Nothing wrong with getting there early and enjoying talking with the friends before the brother with the key shows up to open the gate
What to do when there’s no power at the Kingdom Hall? You just go ahead and do the meeting by candlelight. The. Whole. Meeting.
Cleaning the Kingdom Hall is a privilege, even though you might have some fun while doing it
Gotta teach them boys early lest they grow up thinking cleaning is woman’s work
Yessir. Bailey felt like a million dollars when he got to ride home from Kingdom Hall like this
Let me tell you a story about a man named Jed. No, his name is Gerardo. Gerardo Rodríguez. If you didn’t read the previous post, you might now know all the effort he went through to help us realize our goal. When Gerardo found out we were driving, he talked to his brother, who used to serve in Mexico Bethel, to see if he could arrange some help. His brother called some old contacts in Bethel who in turn got him in touch with the circuit overseer who covers Nuevo Laredo, México. This brother in turn communicated with the circuit overseer who serves the congregations on the US side. Once the two COs got talking, they arranged for Brother Mata to be our escort from Laredo, Texas to Monterrey, México. Gerardo purchased a one-way ticket from México City to Monterrey in order to meet up with the Matas; they basically played a game of ‘pass the gringos’. He then drove with us in our van all the way to Puebla. On this post we would like to share with you some of the fun we had with him, his beautiful wife, Carmen, and their daughter Nayeli.
Driving through three countries with three small children a distance of 3,200 miles in a van with 220,000+ miles on it is not to be taken lightly. “Why would anyone want to do that anyway when flying is always an option?”, you ask. If you didn’t ask, now would be a good time, cuz we’re about to answer. Go ahead….we’ll wait.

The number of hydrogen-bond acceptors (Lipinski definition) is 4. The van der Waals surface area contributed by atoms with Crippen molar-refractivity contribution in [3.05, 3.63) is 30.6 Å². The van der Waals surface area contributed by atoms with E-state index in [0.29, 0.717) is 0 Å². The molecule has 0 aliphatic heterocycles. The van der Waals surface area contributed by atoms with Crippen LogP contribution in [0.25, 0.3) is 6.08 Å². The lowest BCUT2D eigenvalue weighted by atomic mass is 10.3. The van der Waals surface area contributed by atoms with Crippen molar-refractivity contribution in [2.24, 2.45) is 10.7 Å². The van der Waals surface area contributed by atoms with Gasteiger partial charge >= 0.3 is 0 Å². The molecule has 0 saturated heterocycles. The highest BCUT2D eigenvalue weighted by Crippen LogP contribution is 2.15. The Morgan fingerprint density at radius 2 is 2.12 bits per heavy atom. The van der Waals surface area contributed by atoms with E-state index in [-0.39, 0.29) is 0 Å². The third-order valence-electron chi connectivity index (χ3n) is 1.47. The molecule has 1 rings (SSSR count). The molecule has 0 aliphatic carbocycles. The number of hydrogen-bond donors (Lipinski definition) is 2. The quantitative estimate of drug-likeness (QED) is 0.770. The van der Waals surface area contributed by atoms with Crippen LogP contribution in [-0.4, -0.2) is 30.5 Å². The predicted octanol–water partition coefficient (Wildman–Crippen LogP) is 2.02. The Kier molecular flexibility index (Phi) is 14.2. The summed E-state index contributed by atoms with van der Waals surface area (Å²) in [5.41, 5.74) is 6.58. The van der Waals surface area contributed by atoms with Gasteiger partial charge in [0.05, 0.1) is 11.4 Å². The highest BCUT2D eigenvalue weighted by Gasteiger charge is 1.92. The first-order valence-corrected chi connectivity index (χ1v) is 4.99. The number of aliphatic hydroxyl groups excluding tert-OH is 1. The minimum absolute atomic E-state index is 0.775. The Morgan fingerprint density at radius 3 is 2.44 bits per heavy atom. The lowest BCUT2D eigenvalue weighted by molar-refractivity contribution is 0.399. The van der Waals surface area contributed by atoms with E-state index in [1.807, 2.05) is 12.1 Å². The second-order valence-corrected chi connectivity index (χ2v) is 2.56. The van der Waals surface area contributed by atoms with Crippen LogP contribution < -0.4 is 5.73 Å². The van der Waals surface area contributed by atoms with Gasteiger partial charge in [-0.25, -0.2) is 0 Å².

There were a few reasons why that seemed like a good idea to us:
So, as you can see, it mostly came down to money. We did not have much in savings and so economy became a must. There were many worries at the outset, but we decided to make plans and trust in Jehovah. Proverbs 21:5 quickly became our mantra. We had to investigate the laws of both México and Guatemala as regards visas, vehicle imports, taxes, safety, etc. We had to get some work done on the van. For obvious reasons, a full-size spare tire became a high priority as that seemed like the most likely thing to go wrong on such a long trip. This was the result:
We set out on Sunday, July 17 at around 8:00 pm. Please don’t ask why we left so late. During our despedida, some very thoughtful friends filled a jar with little notes to read along the way. We whipped one out immediately and set out on our way. Little did we know how much that little jar full of notes would mean later on…..
We drove until 2:00 in the morning, slept for a couple of hours at a rest stop, and continued on our way. The next day we passed through New Orleans and decided to take a break for a bite to eat.